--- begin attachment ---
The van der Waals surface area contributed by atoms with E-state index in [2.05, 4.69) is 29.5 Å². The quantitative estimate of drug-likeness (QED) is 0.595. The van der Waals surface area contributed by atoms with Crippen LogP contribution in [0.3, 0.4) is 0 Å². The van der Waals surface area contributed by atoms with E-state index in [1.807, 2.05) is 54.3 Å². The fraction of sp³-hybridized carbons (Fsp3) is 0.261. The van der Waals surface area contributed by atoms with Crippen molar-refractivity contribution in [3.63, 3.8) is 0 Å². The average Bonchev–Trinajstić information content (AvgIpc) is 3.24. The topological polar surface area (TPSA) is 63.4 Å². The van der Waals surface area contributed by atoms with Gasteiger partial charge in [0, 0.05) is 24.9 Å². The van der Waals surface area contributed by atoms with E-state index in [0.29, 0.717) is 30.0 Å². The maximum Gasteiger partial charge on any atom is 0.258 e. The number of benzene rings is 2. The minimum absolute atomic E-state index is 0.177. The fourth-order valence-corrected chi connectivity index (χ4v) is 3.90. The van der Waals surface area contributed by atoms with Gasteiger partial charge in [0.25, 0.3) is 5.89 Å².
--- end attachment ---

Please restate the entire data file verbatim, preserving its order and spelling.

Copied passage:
The van der Waals surface area contributed by atoms with E-state index in [2.05, 4.69) is 29.5 Å². The quantitative estimate of drug-likeness (QED) is 0.595. The van der Waals surface area contributed by atoms with Crippen LogP contribution in [0.3, 0.4) is 0 Å². The van der Waals surface area contributed by atoms with E-state index in [1.807, 2.05) is 54.3 Å². The fraction of sp³-hybridized carbons (Fsp3) is 0.261. The van der Waals surface area contributed by atoms with Crippen molar-refractivity contribution in [3.63, 3.8) is 0 Å². The average Bonchev–Trinajstić information content (AvgIpc) is 3.24. The topological polar surface area (TPSA) is 63.4 Å². The van der Waals surface area contributed by atoms with Gasteiger partial charge in [0, 0.05) is 24.9 Å². The van der Waals surface area contributed by atoms with E-state index in [0.29, 0.717) is 30.0 Å². The maximum Gasteiger partial charge on any atom is 0.258 e. The number of benzene rings is 2. The minimum absolute atomic E-state index is 0.177. The fourth-order valence-corrected chi connectivity index (χ4v) is 3.90. The van der Waals surface area contributed by atoms with Gasteiger partial charge in [0.25, 0.3) is 5.89 Å².